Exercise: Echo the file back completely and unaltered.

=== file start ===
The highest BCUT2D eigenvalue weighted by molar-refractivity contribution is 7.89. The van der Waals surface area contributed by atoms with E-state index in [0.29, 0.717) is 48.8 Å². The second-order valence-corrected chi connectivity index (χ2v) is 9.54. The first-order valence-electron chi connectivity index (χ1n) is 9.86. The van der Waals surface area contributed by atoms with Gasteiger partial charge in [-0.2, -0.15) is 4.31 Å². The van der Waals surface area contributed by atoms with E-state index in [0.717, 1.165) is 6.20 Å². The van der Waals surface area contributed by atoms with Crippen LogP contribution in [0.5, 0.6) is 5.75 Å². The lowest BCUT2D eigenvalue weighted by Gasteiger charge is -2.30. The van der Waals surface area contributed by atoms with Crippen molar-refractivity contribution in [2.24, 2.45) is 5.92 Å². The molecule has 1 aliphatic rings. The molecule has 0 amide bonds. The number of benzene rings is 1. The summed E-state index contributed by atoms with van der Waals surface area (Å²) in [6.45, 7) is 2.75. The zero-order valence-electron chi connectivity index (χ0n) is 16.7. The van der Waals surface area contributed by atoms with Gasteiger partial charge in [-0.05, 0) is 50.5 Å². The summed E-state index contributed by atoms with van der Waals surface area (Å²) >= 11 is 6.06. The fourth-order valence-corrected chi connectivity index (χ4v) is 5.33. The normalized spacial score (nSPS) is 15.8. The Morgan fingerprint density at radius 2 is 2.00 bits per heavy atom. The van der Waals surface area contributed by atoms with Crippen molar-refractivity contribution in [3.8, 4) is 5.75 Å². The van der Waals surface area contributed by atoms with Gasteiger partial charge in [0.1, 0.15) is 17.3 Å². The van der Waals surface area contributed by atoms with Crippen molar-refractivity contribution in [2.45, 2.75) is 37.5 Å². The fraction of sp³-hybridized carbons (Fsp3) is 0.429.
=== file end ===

The highest BCUT2D eigenvalue weighted by molar-refractivity contribution is 7.89. The van der Waals surface area contributed by atoms with E-state index in [0.29, 0.717) is 48.8 Å². The second-order valence-corrected chi connectivity index (χ2v) is 9.54. The first-order valence-electron chi connectivity index (χ1n) is 9.86. The van der Waals surface area contributed by atoms with Gasteiger partial charge in [-0.2, -0.15) is 4.31 Å². The van der Waals surface area contributed by atoms with E-state index in [0.717, 1.165) is 6.20 Å². The van der Waals surface area contributed by atoms with Crippen LogP contribution in [0.5, 0.6) is 5.75 Å². The lowest BCUT2D eigenvalue weighted by Gasteiger charge is -2.30. The van der Waals surface area contributed by atoms with Crippen molar-refractivity contribution in [2.24, 2.45) is 5.92 Å². The molecule has 1 aliphatic rings. The molecule has 0 amide bonds. The number of benzene rings is 1. The summed E-state index contributed by atoms with van der Waals surface area (Å²) in [6.45, 7) is 2.75. The zero-order valence-electron chi connectivity index (χ0n) is 16.7. The van der Waals surface area contributed by atoms with Gasteiger partial charge in [-0.05, 0) is 50.5 Å². The summed E-state index contributed by atoms with van der Waals surface area (Å²) >= 11 is 6.06. The fourth-order valence-corrected chi connectivity index (χ4v) is 5.33. The normalized spacial score (nSPS) is 15.8. The Morgan fingerprint density at radius 2 is 2.00 bits per heavy atom. The van der Waals surface area contributed by atoms with Crippen molar-refractivity contribution in [3.8, 4) is 5.75 Å². The van der Waals surface area contributed by atoms with Gasteiger partial charge in [0.1, 0.15) is 17.3 Å². The van der Waals surface area contributed by atoms with Crippen molar-refractivity contribution in [2.45, 2.75) is 37.5 Å². The fraction of sp³-hybridized carbons (Fsp3) is 0.429.